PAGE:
five years -- the legislation, in effect, gives a green light for
the military to continue its illegal profit-generating activities,
which include drug running in Aceh, prostitution rings in West
Papua, and extortion targeted against domestic and foreign
businesses such as New Orleans-based Freeport McMoRan Copper & Gold.
The legislation also deals a direct blow to efforts to
subordinate the military to civilian rule by making the commander in
chief of the armed forces answerable only to the president. Under
the new law, the TNI commander outranks the minister of defense. The
prospect of increased TNI interference in civilian government is
enhanced by a reversal of a reform dating to 1999 that barred active
duty military officers from holding civilian government positions.
The new legislation permits active duty military officers to hold
key government positions, including within the Defense Ministry, the
Narcotics Control Agency and on the Supreme Court. These positions
would, for example, potentially give TNI senior personnel crucial
authority in effectively blocking investigation or prosecution of
TNI involvement in drug trafficking. It is unclear whether other
ministries such as Mining and Energy are included.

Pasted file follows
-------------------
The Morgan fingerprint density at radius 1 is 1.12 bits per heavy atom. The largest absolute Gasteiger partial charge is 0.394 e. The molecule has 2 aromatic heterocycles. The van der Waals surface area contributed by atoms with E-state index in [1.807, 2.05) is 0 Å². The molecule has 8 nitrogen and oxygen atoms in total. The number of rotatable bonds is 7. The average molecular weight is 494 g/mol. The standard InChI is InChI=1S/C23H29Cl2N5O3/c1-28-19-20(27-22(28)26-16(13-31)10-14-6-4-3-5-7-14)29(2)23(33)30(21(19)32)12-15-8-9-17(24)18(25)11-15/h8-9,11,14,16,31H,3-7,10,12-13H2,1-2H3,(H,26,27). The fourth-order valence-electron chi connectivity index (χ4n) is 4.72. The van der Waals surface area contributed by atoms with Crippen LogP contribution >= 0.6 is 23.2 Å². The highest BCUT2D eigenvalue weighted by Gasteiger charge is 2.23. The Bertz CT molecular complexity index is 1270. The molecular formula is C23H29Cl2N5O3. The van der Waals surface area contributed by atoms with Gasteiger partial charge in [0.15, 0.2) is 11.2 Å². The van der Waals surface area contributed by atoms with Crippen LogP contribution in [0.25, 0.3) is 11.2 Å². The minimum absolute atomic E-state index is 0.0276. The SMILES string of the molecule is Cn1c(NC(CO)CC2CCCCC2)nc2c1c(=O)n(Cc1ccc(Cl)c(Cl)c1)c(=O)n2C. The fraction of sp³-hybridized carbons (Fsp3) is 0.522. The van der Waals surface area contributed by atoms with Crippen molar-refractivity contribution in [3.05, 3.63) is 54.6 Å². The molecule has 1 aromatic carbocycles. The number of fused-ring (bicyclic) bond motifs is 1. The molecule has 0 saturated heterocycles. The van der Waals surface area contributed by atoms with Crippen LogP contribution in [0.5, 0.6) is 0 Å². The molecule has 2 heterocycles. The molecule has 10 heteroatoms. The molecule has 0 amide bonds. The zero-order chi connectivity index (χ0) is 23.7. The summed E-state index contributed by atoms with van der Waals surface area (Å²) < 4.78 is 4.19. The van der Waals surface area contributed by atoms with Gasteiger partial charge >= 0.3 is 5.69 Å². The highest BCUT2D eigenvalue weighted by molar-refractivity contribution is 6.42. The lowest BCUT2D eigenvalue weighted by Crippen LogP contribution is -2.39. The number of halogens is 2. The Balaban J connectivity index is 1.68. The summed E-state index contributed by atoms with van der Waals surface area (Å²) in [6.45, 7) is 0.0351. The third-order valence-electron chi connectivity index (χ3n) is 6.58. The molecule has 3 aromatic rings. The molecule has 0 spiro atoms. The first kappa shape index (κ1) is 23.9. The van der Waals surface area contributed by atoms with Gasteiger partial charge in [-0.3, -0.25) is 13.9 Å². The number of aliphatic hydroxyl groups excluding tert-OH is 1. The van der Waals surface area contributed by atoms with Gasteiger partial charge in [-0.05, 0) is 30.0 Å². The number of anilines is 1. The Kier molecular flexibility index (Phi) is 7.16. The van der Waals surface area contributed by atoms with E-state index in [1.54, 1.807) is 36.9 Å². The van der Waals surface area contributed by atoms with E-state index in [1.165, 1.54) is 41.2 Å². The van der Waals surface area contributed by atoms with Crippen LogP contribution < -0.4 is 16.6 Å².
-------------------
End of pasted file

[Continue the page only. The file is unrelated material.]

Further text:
The new legislation also meets a TNI demand that it be given
authority to engage in military operations other than actual war, to
include fighting armed independence movements and terrorists.
Heretofore, the national police had won recognition for their
effective investigation and apprehension of terrorists such as those
responsible for the 2002 Bali bombing. The TNI was known to have
chafed at having lost this responsibility to the police and, along
with it, the opportunity to receive significant foreign anti-terror
assistance from the United States Government.
The legislation completes the long-expected removal of the 38
un-elected TNI members of parliament. However, this is not seen as
weakening the TNI as TNI political power has long-rested in the
executive branch. Moreover, TNI influence over legislators remains
extensive, as demonstrated by securing passage of the TNI bill